At first, Roza remains shut in her room, refusing to accept this new reality where people stare at her from afar but cross to the other side of the street when she comes near. The other shifter families sometimes visit furtively, and she hears her father talking to the men late at night. She refuses to socialize with their daughters; they have nothing in common but the cursed blood.

Hana is laid off from her teaching job. Roza knows how hard she worked for it and how much she loved it, but faced with her sister’s furious eyes, she doesn’t know what to say.

“They can’t do this to us,” Hana fumes, as she reads the smuggled newspapers aloud to Roza. “The Government now says they want to intern us for our own safety.”

Roza wonders if she should write to Franz, explain the situation, but words fail her. What could she say? I’m sorry I forgot to mention that I’m an animal. She could only get him in trouble.

The Government starts taking shifters away to an unknown location and the first bloody uprising breaks out – and is brutally put down – in the capital. All shifter families receive Government-issued pills “to restrain their dark nature.” A girl in the village bleeds to death, but the rest of them are forced to report every Sunday to the hard-eyed officer and swallow the pill before him. No one can shift anymore.

A young man Roza went to school with spits the pill before the soldiers. They drag him into the yard unceremoniously and shoot him.

The shot echoes in Roza’s ears for hours afterwards, rendering her numb.

“They’re coming for us,” her father says one evening. “It’s time to move.”

Roza fills her backpack. Warm clothes, a toothbrush, soap, some food. Leafing through her notebooks, she finds the photograph. The two of them, sitting on the yellow picnic blanket. A long-lost version of Roza, laughing into the camera, a paper cup in her hand, her hair a flaming halo. And Franz in half-profile, holding a hard-boiled egg, looking at her. It weighs almost nothing, so she pushes it into the secret pocket in her backpack.

Two days later, their father wakes them up in the middle of the night, and the whole family trudges across the fields, into the woods, to the old forest track. A van with its headlights off waits there. Hana and Roza enter and squeeze themselves between the silent people sitting inside.

“Aren’t you coming with us?” Roza asks her parents, her voice suddenly very small.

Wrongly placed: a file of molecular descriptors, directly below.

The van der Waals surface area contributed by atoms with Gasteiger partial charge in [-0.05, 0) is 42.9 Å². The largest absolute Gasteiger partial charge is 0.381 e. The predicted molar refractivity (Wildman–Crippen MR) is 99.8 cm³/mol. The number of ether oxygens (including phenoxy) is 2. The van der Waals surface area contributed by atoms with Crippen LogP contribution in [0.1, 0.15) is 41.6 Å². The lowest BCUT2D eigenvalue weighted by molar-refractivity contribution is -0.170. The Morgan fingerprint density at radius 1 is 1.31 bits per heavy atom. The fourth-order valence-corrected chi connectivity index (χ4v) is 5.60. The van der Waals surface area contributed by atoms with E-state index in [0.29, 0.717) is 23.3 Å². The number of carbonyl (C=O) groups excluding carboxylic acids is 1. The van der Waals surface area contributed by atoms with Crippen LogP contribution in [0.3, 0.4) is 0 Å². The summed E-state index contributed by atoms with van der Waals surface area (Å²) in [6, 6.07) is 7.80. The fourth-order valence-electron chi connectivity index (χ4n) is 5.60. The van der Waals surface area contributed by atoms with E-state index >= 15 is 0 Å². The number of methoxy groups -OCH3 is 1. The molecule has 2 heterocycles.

“We only had enough money for two,” her father replies. “Don’t worry, we’ll stay here in the woods.”

“No, you mustn’t—” Roza tries to contradict him, but the driver shuts the door and cuts her off.

She cries holding Hana’s hand as they move through the night forest. When the pills wear off – if they wear off – their parents will be able to shift again. But they can only stay in their shifter bodies for a day or two. A shifter who stays longer risks forgetting their human self and turning into a real animal.

Looking at the indifferent moon through the dirty window of the van, Roza thinks that’s not such a bad fate.

* * *

They get new identity cards and jobs at an ammunition factory in a drab industrial town where nobody cares who they are, and new machine fodder is always welcome. Hana joins the resistance immediately, slipping off in the night to attend secret meetings, whispering about propaganda and diversions and shifter troops in the mountains.

Roza pretends she’s normal and ignores Hana’s rage. She stubbornly treats this life as a nightmare that will pass soon, if only she remains small and silent and keeps her head down.

While Hana disseminates illegal pamphlets that attack the Government, Roza wears her one tight dress and goes out with other factory girls. She lets men with greasy hands feel her up in filthy bars that reek of stale cigarette smoke and piss. She thinks of Franz as they shove their tongues down her throat. Soon those men are replaced with boys in badly fitting uniforms, and then they disappear as well. What began as a cleanse turns into a war that spreads across the borders. A general draft spares only those too old or too crippled to fight.